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    Cesarean Birth

    Having a cesarean birth, or cesarean section, means your baby is delivered through incisions in the abdominal wall and uterus instead of being delivered vaginally. Some cesarean sections are planned because it is known prior to labor that a vaginal delivery is not recommended for the safety of the mother and/or baby. Many however are not planned and occur because of events in labor that indicate a vaginal delivery is not possible or may jeopardize the safety of the mother and/or baby. Because many cesarean births are not planned, it is important to discuss this with your healthcare provider or childbirth educator to become familiar with the procedures involved in a cesarean birth at your hospital. Even though a cesarean section is major abdominal surgery, advance preparation can make it a satisfying birth experience for the entire family.

    Indications for Cesarean Birth
    Although there are several reasons that a cesarean birth is indicated, the ones listed below are the most common:

    • Cephalopelvic Disproportion (CPD)
      Occurs when the baby's head will not fit through the pelvis. This diagnosis may also be used to indicate a labor that fails to progress, (a prolonged labor, an extended period of time since rupture of membranes or weak, ineffective contractions.)


    • Fetal Distress
      The baby is not receiving enough oxygen. It may be indicated by an abnormal fetal tracing, or a drop in the fetal heart rate when your healthcare provider or labor nurse listens to the rate during or after a contraction.


    • Abnormal Position of the Baby
      Instead of the baby's head presenting first in the pelvis with his/her chin tucked inward, the presenting part of the baby may be his/her head extended outward, the shoulder, bottom (breech) or leg(s).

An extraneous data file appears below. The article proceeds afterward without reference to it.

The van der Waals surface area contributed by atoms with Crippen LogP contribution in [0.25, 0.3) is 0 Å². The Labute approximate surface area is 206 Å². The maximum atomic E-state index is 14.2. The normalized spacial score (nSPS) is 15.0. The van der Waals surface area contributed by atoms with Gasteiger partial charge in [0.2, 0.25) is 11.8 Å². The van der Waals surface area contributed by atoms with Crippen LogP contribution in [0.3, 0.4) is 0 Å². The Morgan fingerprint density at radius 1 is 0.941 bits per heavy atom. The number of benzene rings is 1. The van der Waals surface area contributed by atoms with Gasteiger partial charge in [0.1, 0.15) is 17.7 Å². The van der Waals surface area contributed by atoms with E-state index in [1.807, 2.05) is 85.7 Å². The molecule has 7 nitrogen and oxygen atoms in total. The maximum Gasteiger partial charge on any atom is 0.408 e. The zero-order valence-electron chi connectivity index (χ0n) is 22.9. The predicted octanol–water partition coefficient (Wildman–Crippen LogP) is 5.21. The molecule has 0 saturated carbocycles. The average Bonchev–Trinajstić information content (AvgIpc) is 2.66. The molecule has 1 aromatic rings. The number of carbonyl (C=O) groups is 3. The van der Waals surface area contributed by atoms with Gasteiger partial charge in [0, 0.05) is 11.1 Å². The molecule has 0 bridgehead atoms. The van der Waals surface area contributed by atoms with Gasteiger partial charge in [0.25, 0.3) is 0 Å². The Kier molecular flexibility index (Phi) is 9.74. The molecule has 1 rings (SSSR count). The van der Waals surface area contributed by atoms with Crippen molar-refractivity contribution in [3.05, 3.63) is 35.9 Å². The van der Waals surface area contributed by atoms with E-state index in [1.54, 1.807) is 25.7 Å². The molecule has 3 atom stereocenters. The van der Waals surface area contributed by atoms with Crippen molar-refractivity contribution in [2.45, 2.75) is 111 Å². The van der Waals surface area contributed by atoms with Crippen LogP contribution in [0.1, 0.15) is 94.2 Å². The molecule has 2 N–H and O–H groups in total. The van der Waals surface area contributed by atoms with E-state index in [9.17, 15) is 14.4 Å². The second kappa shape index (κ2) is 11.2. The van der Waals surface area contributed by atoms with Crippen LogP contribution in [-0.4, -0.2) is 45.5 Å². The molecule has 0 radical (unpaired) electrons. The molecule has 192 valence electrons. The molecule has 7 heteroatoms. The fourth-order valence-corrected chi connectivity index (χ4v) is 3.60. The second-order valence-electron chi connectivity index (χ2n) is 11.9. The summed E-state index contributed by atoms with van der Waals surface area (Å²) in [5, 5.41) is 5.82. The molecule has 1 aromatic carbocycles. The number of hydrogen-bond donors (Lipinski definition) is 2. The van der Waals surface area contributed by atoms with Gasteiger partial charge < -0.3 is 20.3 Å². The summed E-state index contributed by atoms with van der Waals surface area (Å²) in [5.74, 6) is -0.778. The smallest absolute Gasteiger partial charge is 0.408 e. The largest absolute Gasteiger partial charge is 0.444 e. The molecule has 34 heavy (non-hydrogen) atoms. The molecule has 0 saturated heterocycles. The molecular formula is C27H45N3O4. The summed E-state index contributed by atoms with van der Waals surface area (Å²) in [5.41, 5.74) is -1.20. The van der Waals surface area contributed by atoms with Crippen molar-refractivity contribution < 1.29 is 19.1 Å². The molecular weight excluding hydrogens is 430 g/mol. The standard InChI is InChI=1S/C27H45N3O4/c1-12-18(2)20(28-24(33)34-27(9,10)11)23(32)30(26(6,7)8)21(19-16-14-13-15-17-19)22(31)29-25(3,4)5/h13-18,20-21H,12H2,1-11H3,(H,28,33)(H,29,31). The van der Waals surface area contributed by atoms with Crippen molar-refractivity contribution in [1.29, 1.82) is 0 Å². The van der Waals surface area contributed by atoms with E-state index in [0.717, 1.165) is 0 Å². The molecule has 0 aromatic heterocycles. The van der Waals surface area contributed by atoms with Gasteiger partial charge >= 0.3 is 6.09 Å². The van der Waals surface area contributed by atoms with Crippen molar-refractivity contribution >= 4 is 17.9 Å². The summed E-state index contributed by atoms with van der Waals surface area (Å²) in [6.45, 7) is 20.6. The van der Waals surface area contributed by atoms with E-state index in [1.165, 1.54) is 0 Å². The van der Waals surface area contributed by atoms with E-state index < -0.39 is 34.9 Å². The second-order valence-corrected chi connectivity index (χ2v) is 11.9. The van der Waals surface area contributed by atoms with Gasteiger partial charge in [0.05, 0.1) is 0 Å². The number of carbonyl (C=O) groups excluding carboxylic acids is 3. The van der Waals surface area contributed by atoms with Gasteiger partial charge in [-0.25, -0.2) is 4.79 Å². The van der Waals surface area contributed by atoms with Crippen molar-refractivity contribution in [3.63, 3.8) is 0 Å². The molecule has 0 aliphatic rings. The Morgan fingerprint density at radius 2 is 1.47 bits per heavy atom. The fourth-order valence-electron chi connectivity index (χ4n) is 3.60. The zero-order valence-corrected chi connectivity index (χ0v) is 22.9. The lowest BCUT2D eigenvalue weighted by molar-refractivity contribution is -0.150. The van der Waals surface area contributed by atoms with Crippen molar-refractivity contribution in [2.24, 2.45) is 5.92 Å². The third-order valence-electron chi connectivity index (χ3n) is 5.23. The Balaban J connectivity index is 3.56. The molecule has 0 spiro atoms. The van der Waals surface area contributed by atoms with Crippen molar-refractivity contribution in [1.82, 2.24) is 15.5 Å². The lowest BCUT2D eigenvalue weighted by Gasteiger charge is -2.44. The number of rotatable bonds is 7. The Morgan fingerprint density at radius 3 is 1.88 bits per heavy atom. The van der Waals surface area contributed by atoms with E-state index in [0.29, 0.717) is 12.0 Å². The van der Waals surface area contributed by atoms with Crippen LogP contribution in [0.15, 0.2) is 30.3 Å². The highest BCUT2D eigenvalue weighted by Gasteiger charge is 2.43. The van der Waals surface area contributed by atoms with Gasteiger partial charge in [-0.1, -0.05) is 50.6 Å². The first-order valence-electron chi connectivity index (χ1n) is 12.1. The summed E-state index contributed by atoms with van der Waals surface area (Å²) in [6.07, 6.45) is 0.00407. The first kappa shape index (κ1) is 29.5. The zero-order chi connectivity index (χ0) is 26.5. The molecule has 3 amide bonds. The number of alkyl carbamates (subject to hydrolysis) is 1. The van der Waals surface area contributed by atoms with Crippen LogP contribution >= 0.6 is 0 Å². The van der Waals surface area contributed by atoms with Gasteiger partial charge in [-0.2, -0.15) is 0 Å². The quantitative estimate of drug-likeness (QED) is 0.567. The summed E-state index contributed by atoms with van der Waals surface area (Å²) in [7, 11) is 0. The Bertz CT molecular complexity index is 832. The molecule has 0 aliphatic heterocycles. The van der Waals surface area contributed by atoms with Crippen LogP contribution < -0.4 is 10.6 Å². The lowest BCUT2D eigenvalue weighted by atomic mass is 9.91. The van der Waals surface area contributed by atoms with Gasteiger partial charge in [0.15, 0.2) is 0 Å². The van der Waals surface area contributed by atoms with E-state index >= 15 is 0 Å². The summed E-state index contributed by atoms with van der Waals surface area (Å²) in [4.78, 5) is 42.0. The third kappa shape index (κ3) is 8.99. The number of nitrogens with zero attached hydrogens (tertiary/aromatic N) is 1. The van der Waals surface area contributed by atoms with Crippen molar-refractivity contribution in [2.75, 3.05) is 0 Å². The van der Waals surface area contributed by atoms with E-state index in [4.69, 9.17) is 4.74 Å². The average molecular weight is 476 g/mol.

Shoulder Presentation, Breech Presentation, and Footling Breech Presentation


    • Prolapsed Cord
      When the umbilical cord is in the vagina ahead of the baby. This most commonly occurs after the membranes rupture and the baby is in a breech position or his/her head is not well engaged in the pelvis. This is an emergency and an immediate cesarean section is necessary to prevent the presenting part from compressing the cord and cutting off the oxygen supply to the baby.


    • Abruptio Placentae
      The placenta partially or completely separates from the uterine wall before the baby is born. This is an emergency and an immediate cesarean section is necessary to prevent the mother from hemorrhaging, which can cause the baby to lose all or part of his/her oxygen supply.


    • Placenta Previa
      A condition in which the placenta partially or completely covers the cervix. The degree of severity determines whether or not a cesarean section is indicated. If the cervix is completely covered, a cesarean is mandatory since the placenta would deliver first in a vaginal delivery and the baby would lose his/her oxygen supply.
    A good way to become more familiar with cesarean birth is to attend a class.

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